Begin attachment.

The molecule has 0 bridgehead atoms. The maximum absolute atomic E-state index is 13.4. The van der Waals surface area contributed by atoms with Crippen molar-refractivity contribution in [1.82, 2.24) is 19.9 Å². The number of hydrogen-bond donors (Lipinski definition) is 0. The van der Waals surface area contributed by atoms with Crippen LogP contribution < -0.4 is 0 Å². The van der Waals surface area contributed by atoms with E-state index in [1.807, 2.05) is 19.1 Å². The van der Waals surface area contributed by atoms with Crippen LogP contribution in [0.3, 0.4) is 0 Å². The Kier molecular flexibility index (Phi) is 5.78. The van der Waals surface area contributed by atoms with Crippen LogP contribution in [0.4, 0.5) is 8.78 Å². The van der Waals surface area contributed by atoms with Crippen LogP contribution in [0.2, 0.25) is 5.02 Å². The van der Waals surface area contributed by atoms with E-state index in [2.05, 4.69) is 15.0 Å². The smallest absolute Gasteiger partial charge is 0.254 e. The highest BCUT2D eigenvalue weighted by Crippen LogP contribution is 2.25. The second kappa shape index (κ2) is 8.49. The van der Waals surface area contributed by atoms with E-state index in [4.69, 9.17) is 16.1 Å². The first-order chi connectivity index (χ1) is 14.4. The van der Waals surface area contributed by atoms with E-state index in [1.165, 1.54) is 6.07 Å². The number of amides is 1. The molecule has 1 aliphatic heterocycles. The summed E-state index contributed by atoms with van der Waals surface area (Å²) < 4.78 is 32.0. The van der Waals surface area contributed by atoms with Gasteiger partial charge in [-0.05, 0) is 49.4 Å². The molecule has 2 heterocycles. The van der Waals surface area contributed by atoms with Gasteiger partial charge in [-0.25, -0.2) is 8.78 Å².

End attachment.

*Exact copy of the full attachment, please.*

The molecule has 0 bridgehead atoms. The maximum absolute atomic E-state index is 13.4. The van der Waals surface area contributed by atoms with Crippen molar-refractivity contribution in [1.82, 2.24) is 19.9 Å². The number of hydrogen-bond donors (Lipinski definition) is 0. The van der Waals surface area contributed by atoms with Crippen LogP contribution < -0.4 is 0 Å². The van der Waals surface area contributed by atoms with E-state index in [1.807, 2.05) is 19.1 Å². The van der Waals surface area contributed by atoms with Crippen LogP contribution in [0.3, 0.4) is 0 Å². The Kier molecular flexibility index (Phi) is 5.78. The van der Waals surface area contributed by atoms with Crippen LogP contribution in [0.4, 0.5) is 8.78 Å². The van der Waals surface area contributed by atoms with Crippen LogP contribution in [0.2, 0.25) is 5.02 Å². The van der Waals surface area contributed by atoms with E-state index in [2.05, 4.69) is 15.0 Å². The smallest absolute Gasteiger partial charge is 0.254 e. The highest BCUT2D eigenvalue weighted by Crippen LogP contribution is 2.25. The second kappa shape index (κ2) is 8.49. The van der Waals surface area contributed by atoms with E-state index in [4.69, 9.17) is 16.1 Å². The first-order chi connectivity index (χ1) is 14.4. The van der Waals surface area contributed by atoms with E-state index in [1.165, 1.54) is 6.07 Å². The number of amides is 1. The molecule has 1 aliphatic heterocycles. The summed E-state index contributed by atoms with van der Waals surface area (Å²) < 4.78 is 32.0. The van der Waals surface area contributed by atoms with Gasteiger partial charge in [-0.05, 0) is 49.4 Å². The molecule has 2 heterocycles. The van der Waals surface area contributed by atoms with Gasteiger partial charge in [-0.25, -0.2) is 8.78 Å².